Sermon Commentary for Sunday, April 3, 2022
Isaiah 43:16-21 Commentary
One thing I always tell my preaching students is never utilize a sermon introduction that exists merely for the sake of grabbing people’s attention but that has precious little—if anything—to do with what follows or with the main thrust of the sermon. So you would never kick off a sermon by saying “Altogether too often these days we hear terrible stories about how sometimes even trusted grandparents can turn out to be sexual predators of their own grandkids! Dreadful!! But . . . that’s not what we’re here to talk about and so instead we turn to the parable of the Lost Sheep, which . . .”
No, no. That will never do.
Someone (not me) should tell God.
Because in this section of Isaiah 43, we see God doing a rather odd thing through his prophet Isaiah. In gripping language, God evokes the past. Specifically he sketches out the story of the Exodus and particularly that most dramatic of all Exodus episodes involving the Israelites crossing safely through the Red Sea only to have the waters tumble back down upon the Egyptians once they try to follow and pursue the Israelites. The language in verses 16-17 is vivid and gripping. It’s the stuff of high drama. It brings our minds and our imaginations right back to that great story.
But no sooner have we brought that drama into a tight focus in our minds and suddenly verse 18 says, “Forget the past! Don’t dwell on what was.”
Then why did you start out talking about the past, making us dwell on it and remember it through your vivid descriptions of it? It seems like God has pulled the rug out from underneath our feet, done a little bait-and-switch with our imaginations and the images we were projecting onto our mental screens.
Instead we are told to focus on things yet unseen, on the future, on new things God was going to do. The imagery shifts from a place that had too much water to a wilderness setting that does not have enough. It shifts from a scene where the Egyptians died to one where the people of God could die but will not die on account of God’s making streams to flow in the desert. God is saying that despite all the reasons the people could find to praise God for his past faithfulness, the future would provide even more reasons.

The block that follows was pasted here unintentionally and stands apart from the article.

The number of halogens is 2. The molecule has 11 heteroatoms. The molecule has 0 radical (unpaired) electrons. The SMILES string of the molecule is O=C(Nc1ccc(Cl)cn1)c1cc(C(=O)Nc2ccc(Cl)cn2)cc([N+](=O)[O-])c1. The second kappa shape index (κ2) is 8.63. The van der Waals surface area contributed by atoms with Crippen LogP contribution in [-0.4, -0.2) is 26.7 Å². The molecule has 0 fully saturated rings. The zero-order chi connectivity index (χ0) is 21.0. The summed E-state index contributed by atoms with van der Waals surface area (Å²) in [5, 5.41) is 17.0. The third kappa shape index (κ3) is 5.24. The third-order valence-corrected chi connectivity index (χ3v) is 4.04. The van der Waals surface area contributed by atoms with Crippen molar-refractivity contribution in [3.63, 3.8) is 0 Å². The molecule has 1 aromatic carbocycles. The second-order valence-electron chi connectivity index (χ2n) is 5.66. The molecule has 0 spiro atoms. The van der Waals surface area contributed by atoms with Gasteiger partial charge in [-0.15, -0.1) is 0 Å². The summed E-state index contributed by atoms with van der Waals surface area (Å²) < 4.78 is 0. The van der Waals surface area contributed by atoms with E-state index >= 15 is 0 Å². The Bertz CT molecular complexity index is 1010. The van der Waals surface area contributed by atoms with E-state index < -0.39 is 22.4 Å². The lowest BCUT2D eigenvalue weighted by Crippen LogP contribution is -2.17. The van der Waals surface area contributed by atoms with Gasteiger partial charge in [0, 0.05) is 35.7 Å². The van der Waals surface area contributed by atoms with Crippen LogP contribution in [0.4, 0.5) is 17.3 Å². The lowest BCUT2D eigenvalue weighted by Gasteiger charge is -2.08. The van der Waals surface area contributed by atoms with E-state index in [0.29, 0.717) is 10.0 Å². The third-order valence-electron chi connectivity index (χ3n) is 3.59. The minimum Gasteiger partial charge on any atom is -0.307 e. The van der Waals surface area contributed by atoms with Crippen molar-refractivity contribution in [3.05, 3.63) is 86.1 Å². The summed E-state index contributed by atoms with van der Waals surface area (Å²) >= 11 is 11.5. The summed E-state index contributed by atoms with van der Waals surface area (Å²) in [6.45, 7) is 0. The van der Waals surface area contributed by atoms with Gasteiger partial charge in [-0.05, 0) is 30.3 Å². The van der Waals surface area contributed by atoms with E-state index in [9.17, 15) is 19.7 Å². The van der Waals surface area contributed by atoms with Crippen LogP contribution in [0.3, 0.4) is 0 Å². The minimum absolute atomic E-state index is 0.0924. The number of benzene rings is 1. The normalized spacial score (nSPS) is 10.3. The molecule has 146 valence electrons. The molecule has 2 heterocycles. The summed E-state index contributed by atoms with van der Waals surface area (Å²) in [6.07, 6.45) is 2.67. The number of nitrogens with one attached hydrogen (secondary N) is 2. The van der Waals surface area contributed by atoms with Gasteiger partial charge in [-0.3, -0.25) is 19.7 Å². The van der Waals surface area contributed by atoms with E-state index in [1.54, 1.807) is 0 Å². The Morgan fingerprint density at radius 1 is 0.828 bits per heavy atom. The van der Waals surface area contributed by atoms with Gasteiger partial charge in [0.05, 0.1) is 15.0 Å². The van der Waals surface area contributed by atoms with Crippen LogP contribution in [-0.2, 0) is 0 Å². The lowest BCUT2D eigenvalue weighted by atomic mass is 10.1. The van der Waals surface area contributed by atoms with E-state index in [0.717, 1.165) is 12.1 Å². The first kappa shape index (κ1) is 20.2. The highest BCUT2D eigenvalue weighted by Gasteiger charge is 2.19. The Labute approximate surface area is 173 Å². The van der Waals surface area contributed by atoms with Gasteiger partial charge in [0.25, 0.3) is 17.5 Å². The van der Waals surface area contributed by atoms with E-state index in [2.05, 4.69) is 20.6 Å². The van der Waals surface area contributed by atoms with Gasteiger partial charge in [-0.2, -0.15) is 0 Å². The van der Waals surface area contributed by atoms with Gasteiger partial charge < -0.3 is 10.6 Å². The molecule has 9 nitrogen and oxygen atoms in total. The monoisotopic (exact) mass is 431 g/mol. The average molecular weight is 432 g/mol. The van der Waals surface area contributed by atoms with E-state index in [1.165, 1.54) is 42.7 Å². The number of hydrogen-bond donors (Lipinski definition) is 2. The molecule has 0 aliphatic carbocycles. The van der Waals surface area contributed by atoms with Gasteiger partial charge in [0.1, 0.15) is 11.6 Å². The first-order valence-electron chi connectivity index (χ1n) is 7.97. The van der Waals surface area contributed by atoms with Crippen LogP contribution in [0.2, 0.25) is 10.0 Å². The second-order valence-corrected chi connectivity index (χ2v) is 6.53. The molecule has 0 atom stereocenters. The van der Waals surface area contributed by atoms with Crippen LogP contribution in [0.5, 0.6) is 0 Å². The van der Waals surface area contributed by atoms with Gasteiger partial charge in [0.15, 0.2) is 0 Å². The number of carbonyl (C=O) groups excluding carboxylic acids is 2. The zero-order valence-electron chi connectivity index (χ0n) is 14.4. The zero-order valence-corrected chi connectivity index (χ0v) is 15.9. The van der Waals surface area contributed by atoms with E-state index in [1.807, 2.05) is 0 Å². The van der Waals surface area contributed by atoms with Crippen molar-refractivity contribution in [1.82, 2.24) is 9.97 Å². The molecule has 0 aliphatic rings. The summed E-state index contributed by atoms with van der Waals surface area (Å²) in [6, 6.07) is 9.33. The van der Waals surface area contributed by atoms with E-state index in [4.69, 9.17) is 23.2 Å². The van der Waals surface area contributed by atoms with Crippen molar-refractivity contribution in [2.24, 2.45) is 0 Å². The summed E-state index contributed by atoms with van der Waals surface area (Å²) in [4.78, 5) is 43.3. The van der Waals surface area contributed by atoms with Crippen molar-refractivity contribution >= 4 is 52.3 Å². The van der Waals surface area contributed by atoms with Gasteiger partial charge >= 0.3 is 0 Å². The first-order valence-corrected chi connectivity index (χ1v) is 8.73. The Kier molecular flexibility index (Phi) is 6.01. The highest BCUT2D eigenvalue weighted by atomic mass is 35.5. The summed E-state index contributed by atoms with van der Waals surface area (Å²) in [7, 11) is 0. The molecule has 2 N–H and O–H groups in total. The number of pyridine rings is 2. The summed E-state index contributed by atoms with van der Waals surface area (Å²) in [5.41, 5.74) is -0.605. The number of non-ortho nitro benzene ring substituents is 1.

In short, “You ain’t seen nothin’ yet!”
This is the section in Isaiah (beginning in especially the 40th chapter) that floods light and hope back onto the scene after many chapters of bleakness and judgment. God is going to restore Israel one day. The Servant of the Lord is coming and he will make all things well again. In fact, the future restoration will be even grander than the glories of the past. And so as in this 43rd chapter, so throughout these chapters we are told that while nostalgia for the glory days of David and Solomon was all well and good, the key to the future was looking ahead to the greater Servant still to come. And what that Servant would accomplish would outstrip the past so much that people would scarcely have time or imaginative capacity to moon over what was in favor of praising God for what is.
As a text for the Lenten Season, this is very curious. On the one hand, of course, we can now celebrate the reality of that chosen Servant of the Lord. We know the reality of Christ Jesus. On the other hand, however, for us celebrating that Savior and Lord—that Messiah of God—requires that we do not forget the past things but, as a matter of fact, celebrate them. We, too, can look forward to a future brimming with renewal, the likes of which we can scarcely imagine.
But that future reality is rooted in the past. Indeed, there is a sense in which Jesus’ resurrection from the dead was an infusion—an inbreaking—of the future into the past (think of Wolfhart Pannenberg’s take on the resurrection). Still, it would not do for a preacher in the Christian Church today to tell people, “Don’t dwell on the past!” The locus of our Christian hope is in that past.